The land for the Garrison Library was donated from out of the grounds of the Governor's palace. It was a paddock for the grazing of house cows and the Governor's horses. Lieut-Colonel Fyers, in command of the Royal Engineers at Gibraltar, surveyed the site, drew up a design of the building, sent an estimate of the expense and having cleared it with London superintended the entire work. The wrought iron railings, balconies, Welsh slates and fire baskets were shipped out from Britain as ships ballast. The characteristic solid grey limestone was quarried from the east face of the Rock of Gibraltar as well as being shipped across from a Spanish quarry outside Algeciras. Lieut-Colonel Flyers, for all his combined skills as builder-surveyor-architect-engineer, clearly lacked the common touch. In 1799 he and his fledgling library committee ordered the burning of the three most popular novels of the day, considered immoral and indecent, despite a protest letter 'signed by most of the officers in the several Regiments". Of the three best-selling bodice rippers of the late 18th-centruy: The Child of Nature, The Memoirs of the Chevalier Faublas and Mathew Lewis's fearsome gothic novel, The Monk , only the latter remains in print today.
Even before the library was habitable a printing press had been shipped out from England to produce the first issue of the Gibraltar Chronicle on 4th May 1801. The headline of the day was 'Continuation of the Intelligence from Egypt' and four years later it recorded a worldwide scoop in being the first paper to record the Battle of Trafalgar and the death of Nelson on 24th October 1805. Thereafter the Gibraltar Chronicle has been content to remain a local gazette, its liveliness hindered by the fact that the editor was a co-opted military officer from the Committe of the Garrison Library. It was a job that my father delighted in, though in 1990 it was finally thought proper to recruit literary talent and make it a civilian post.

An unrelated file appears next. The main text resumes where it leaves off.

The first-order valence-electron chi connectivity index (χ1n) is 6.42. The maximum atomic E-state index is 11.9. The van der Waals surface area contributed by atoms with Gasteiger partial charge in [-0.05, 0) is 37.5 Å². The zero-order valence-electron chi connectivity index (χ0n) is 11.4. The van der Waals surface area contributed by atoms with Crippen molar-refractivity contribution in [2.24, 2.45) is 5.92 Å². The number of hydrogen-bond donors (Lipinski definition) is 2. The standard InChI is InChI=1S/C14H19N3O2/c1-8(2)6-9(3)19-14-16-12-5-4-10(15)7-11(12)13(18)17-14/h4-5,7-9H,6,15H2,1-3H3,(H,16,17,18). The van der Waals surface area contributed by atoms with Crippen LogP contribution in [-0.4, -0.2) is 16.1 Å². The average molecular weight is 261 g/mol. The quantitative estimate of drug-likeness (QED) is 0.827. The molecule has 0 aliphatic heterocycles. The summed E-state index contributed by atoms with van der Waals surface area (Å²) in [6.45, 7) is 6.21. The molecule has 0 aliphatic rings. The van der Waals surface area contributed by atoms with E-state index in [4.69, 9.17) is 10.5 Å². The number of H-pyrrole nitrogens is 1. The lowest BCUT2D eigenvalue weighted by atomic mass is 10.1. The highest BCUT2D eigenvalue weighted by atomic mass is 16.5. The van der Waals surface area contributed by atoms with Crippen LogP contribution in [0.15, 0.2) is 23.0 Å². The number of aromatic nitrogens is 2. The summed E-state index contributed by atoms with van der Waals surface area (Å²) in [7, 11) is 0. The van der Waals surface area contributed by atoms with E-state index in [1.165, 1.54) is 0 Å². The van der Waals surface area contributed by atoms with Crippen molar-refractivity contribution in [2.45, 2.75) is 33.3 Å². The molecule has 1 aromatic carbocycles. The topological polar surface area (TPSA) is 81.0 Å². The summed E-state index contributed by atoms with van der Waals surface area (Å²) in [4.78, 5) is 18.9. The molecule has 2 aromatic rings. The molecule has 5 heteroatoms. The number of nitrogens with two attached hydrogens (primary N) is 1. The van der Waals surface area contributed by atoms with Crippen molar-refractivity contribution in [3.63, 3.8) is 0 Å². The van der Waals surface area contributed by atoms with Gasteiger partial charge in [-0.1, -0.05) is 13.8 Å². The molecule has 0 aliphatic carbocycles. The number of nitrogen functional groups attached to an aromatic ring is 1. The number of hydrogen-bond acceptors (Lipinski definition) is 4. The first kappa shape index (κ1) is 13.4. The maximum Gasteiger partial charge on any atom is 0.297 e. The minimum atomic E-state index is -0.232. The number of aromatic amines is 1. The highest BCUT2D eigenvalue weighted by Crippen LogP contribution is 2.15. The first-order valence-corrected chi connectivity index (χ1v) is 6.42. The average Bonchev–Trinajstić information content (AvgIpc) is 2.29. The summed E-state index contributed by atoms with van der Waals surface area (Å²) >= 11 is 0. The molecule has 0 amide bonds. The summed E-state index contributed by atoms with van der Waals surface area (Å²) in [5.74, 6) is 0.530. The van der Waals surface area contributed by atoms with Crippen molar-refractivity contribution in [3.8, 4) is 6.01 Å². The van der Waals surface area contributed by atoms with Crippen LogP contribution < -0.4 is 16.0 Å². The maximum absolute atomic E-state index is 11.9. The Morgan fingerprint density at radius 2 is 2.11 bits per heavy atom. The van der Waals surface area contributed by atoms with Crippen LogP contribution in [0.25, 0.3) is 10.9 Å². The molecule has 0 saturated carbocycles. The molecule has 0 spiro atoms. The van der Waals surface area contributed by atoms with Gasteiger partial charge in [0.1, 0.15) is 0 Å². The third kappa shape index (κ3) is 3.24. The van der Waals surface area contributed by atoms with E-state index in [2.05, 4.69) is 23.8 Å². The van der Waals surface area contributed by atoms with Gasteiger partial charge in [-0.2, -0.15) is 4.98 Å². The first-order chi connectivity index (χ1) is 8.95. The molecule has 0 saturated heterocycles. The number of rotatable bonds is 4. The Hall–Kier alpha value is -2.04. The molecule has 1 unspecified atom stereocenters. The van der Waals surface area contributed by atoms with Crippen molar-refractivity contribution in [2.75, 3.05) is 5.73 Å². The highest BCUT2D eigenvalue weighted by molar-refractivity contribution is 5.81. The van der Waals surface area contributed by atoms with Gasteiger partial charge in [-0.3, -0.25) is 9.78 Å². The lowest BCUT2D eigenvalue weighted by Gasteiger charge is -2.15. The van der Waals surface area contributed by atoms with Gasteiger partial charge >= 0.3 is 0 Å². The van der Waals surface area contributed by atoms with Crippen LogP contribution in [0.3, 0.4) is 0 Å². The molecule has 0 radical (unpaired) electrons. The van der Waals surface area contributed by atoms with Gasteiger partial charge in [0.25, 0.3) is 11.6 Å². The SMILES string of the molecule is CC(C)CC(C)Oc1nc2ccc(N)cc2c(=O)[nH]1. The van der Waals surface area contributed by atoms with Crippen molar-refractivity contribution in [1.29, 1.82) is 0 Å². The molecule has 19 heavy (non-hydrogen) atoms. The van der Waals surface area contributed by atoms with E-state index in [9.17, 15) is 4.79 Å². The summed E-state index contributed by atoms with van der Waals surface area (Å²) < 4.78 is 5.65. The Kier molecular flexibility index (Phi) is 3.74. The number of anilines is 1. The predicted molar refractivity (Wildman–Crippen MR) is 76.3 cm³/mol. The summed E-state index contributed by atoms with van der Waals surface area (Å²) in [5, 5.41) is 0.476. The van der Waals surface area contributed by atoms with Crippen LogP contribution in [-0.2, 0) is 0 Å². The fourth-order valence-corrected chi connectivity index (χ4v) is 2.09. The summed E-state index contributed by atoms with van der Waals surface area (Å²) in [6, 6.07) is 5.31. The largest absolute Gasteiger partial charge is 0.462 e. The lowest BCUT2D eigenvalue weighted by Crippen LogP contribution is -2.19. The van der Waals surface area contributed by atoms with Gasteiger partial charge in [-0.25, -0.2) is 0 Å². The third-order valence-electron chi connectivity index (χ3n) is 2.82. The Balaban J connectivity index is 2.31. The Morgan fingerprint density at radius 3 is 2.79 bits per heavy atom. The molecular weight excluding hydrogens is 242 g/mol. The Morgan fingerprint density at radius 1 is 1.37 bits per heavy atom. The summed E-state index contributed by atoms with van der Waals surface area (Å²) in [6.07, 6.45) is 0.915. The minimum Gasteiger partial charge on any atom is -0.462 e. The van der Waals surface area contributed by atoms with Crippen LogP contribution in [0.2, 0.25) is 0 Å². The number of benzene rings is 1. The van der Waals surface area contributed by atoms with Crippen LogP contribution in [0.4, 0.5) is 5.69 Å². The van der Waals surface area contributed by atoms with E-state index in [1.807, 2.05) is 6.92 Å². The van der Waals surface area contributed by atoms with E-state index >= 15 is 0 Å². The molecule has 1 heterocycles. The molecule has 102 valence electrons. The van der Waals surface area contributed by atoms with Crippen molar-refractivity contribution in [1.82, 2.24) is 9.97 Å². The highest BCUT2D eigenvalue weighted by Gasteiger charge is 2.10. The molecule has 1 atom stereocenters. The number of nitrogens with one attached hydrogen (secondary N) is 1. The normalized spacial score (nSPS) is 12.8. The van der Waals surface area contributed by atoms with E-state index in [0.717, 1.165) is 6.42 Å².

In 1804 the Garrison Library was officially opened by the Duke of Kent (the Duke then serving as Governor of Gibraltar revealed himself as an obsessive disciplinarian and soon had to be recalled). Honour was done to the two founders, Drinkwater and Flyers, whose portraits were hung in the reading rooms. A terrace was then built so that bands could play in the summer and an extension soon added, the upper floor used for concerts and regimental dances, the lower floor for offices. A raquet court and billiard rooms came next, with offices for the printing press and accomodation for the library staff plus one or two failed drinking club ventures. The Library steadily aquired a useful portfolio of property in the surrounding area which was later to be profitably rented out. This heritage has now been spent and a multi-storey hotel has been allowed to rise directly opposite. Modern Gibraltar, a centre for off-shore banking and financial services contains within itself continous pressure for real estate developments. The Garrison Library is not government property. It remains as it was first founded, a trust, owned by the present and serving officers of the garrison. As the British military presence declines ever further, new guardians will be required to preserve its future. It is hoped that local heritage and historical societies, suitably backed up by an influential outside institution, could progessively become involved.
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by Barnaby Rogerson